Tosho Knife Arts
Tosho Knife Arts is probably one of the worst places to visit in Toronto with a clumsy coworker or toddler in tow. That's because the Mirvish Village latest addition proudly presents its collection of steel Japanese knives delicately balanced on its wooden wall shelves and side tables. You're free to pick up a Konosuke HD Wa-Gyuto ($250), for example, grasp the wooden handle and buffalo horn ferrule and delicately run a finger along the blade, but you mustn't be easily startled. Or accident-prone, or jittery. It goes without saying — these knives are sharp.
It's not just the hand-forged Japanese design that makes these knives superior to others, explains Olivia Go, one half of the team behind Tosho Knife Arts. "The bevel is different, the steel is different, and it those ways, they hold the edge a lot longer." And when they do start to lose their edge, as knives inevitably do, Olivia and partner Ivan Fonseca know the proper way to sharpen them, performing the service ($5+) by hand using natural and synthetic Japanese water stones.
It all happens at this lower-level shop, open since summer with the veteran knife team at the helm. Ivan comes from a culinary background, working both as a chef and a professional knife sharpener who started his own company, Fonseca Sharpening. Friends put Ivan in touch with Olivia, who went to chef school in New York and later taught knife skills classes at Good Egg in Kensington Market.
"We met at a coffee shop," Olivia tells me, "and he sat down an unrolled this amazing set of Japanese knives right there. They all looked brand new, even though he used them every day." Needless to say, Olivia was impressed, and the two starting working together to own their own shop.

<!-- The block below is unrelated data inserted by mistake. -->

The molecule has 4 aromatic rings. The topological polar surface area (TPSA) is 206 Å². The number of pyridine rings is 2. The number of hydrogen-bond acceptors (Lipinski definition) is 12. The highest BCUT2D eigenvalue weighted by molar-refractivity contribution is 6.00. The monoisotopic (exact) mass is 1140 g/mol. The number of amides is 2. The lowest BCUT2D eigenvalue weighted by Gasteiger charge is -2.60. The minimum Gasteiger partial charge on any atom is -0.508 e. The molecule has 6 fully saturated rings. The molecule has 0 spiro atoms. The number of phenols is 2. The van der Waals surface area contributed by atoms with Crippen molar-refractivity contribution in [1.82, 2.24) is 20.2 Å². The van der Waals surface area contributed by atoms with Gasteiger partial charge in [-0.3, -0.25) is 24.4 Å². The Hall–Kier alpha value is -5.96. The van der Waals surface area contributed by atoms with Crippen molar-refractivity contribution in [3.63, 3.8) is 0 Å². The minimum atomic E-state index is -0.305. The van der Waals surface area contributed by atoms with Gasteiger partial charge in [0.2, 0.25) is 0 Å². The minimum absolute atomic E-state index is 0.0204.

Tosho is the realization of that pursuit, named for the Japanese word which Olivia says means both a knife master, as well as the wound incurred from a knife.
She gives me a mini tour of the space (which is where skills classes and workshops are also held) and I'm impressed at the seeming level of artistry and architecture that goes into each instrument. Olivia explains the HRC scale (Rockwell hardness scale) and notes the benefits of shaping knives by hand, as opposed to by machine. "With a machine," she says, "you're applying a lot of heat. And especially if you're not quenching that heat--say, with cold water--it can be bad for the knife. It won't hold the edge as long and you also run the risk of removing too much steel. When you do it by hand, there's greater attention to detail."
The knives at Tosho start at around $100 (its big Christmas seller, for example, was its Mitsuaki-T paper knife for $120), right up to the Konosuke Honyaki carbon steel knife made with urushi lacquer for over $3,000. Now, as someone who has wasted far too many hours watching Ron Popeil carve a shoe during a late-night informercial, I can't imagine spending $3,000 on a knife, but then again, I'm not the target market for that particular knife.
While Tosho's customers include chefs at Toronto hotspots including Black Hoof, Parts and Labour, and Nota Bene (to name only a few), Olivia says the at-home chef should invest in a quality knife as well. "People tend to not put themselves on a level where they think they deserve a really good knife," she says. "If anything, it just makes the job easier." And Olivia is more than happy to show customers how, though her classes have already filled up until the end of January. Check out Tosho's website for skills and classes updates.